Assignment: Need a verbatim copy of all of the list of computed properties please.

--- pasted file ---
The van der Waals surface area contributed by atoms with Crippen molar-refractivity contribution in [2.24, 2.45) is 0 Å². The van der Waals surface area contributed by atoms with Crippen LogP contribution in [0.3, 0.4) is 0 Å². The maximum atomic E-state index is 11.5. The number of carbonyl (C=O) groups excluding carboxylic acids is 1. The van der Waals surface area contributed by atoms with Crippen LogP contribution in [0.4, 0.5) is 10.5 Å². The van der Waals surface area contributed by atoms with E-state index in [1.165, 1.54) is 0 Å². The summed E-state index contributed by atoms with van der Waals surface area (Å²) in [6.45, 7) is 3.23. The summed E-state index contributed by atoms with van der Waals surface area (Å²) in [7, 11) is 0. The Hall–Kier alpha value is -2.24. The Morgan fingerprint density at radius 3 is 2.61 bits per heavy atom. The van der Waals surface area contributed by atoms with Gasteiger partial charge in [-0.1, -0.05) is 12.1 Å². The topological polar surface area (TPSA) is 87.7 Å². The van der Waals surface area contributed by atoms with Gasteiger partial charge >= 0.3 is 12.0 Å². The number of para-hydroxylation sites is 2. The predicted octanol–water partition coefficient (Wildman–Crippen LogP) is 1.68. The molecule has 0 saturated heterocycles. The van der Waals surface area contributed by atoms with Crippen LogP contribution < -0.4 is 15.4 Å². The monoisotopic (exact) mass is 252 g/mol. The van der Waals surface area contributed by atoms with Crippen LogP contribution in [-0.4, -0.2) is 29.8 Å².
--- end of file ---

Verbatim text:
The van der Waals surface area contributed by atoms with Crippen molar-refractivity contribution in [2.24, 2.45) is 0 Å². The van der Waals surface area contributed by atoms with Crippen LogP contribution in [0.3, 0.4) is 0 Å². The maximum atomic E-state index is 11.5. The number of carbonyl (C=O) groups excluding carboxylic acids is 1. The van der Waals surface area contributed by atoms with Crippen LogP contribution in [0.4, 0.5) is 10.5 Å². The van der Waals surface area contributed by atoms with E-state index in [1.165, 1.54) is 0 Å². The summed E-state index contributed by atoms with van der Waals surface area (Å²) in [6.45, 7) is 3.23. The summed E-state index contributed by atoms with van der Waals surface area (Å²) in [7, 11) is 0. The Hall–Kier alpha value is -2.24. The Morgan fingerprint density at radius 3 is 2.61 bits per heavy atom. The van der Waals surface area contributed by atoms with Gasteiger partial charge in [-0.1, -0.05) is 12.1 Å². The topological polar surface area (TPSA) is 87.7 Å². The van der Waals surface area contributed by atoms with Gasteiger partial charge >= 0.3 is 12.0 Å². The number of para-hydroxylation sites is 2. The predicted octanol–water partition coefficient (Wildman–Crippen LogP) is 1.68. The molecule has 0 saturated heterocycles. The van der Waals surface area contributed by atoms with Crippen LogP contribution < -0.4 is 15.4 Å². The monoisotopic (exact) mass is 252 g/mol. The van der Waals surface area contributed by atoms with Crippen LogP contribution in [-0.4, -0.2) is 29.8 Å².